Telltale’s The Walking Dead: The Final Season Episode 4 ‘Take Us Back’ delivers a satisfying conclusion to Clementine’s story, which debuted back in 2012.
I was provided a Telltale’s The Walking Dead: The Final Season review code from Skybound Games. The opinions are my own.
The biggest question about ‘Take Us Back’ dealt with Clementine’s fate. Due to her dangerous world, will the writers end her story like Lee or will she be allowed to progress in her journey? The final episode showed what happened to Clementine and AJ, but not without pulling at the heartstrings first.
‘Take Us Back’ picked up from right where the previous episode ended. After surviving the explosion, the narrative was about Clementine and AJ trying to make their way back to Ericson’s Boarding School. There weren’t twists and turns in this episode. All of the mysteries had been resolved. So, it allowed the writers to focus more on Clementine and AJ while taking a more emotional approach.
The final season had players wonder about the kind of person AJ would become. With being raised in a post-apocalyptic zombie world, what kind of morals would AJ have? I’m not saying the writers did an amazing job addressing such themes. However, I won’t hold it against them because of the time constraints as well as how tough it can be to not villanize a very young character (who is also supposed to be a hero).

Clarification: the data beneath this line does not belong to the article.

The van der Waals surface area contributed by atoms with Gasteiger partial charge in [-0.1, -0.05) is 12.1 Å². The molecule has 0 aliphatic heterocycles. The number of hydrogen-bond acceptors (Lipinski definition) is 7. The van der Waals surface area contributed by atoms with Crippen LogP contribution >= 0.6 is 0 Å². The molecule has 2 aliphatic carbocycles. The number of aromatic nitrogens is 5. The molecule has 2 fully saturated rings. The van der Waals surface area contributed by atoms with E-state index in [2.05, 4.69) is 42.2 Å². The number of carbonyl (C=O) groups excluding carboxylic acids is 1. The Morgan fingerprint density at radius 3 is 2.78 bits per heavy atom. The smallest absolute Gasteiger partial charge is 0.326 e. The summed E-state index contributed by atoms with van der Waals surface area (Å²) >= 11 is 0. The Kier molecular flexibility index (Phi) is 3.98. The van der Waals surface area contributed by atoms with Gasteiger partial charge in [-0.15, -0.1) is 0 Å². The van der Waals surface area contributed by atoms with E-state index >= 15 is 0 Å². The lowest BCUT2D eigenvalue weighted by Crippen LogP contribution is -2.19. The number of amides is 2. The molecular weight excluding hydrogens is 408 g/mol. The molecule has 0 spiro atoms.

‘Take Us Back’ is about passing the torch. AJ has grown into someone who has to take Clementine’s place. I enjoyed playing the sequence where the gameplay switched between the two. The narrative was about the players putting their trust in AJ and after seeing how one particular instance was handled, we were right to depend on the kid.
All in all, ‘Take Us Back’ offered a satisfying conclusion to Clementine’s story while allowing AJ to come into his own. Some might think the writers played it safe. But I’m okay with their decision.
Were you able to play Telltale’s The Walking Dead: The Final Season? What did you think? Let us know.
Farid has a Double Masters in Psychology and Biotechnology as well as an M.Phil in Molecular Genetics. He is the author of numerous books including Missing in Somerville, and The Game Master of Somerville. He gives us insight into comics, books, TV shows, anime/manga, video games, and movies.
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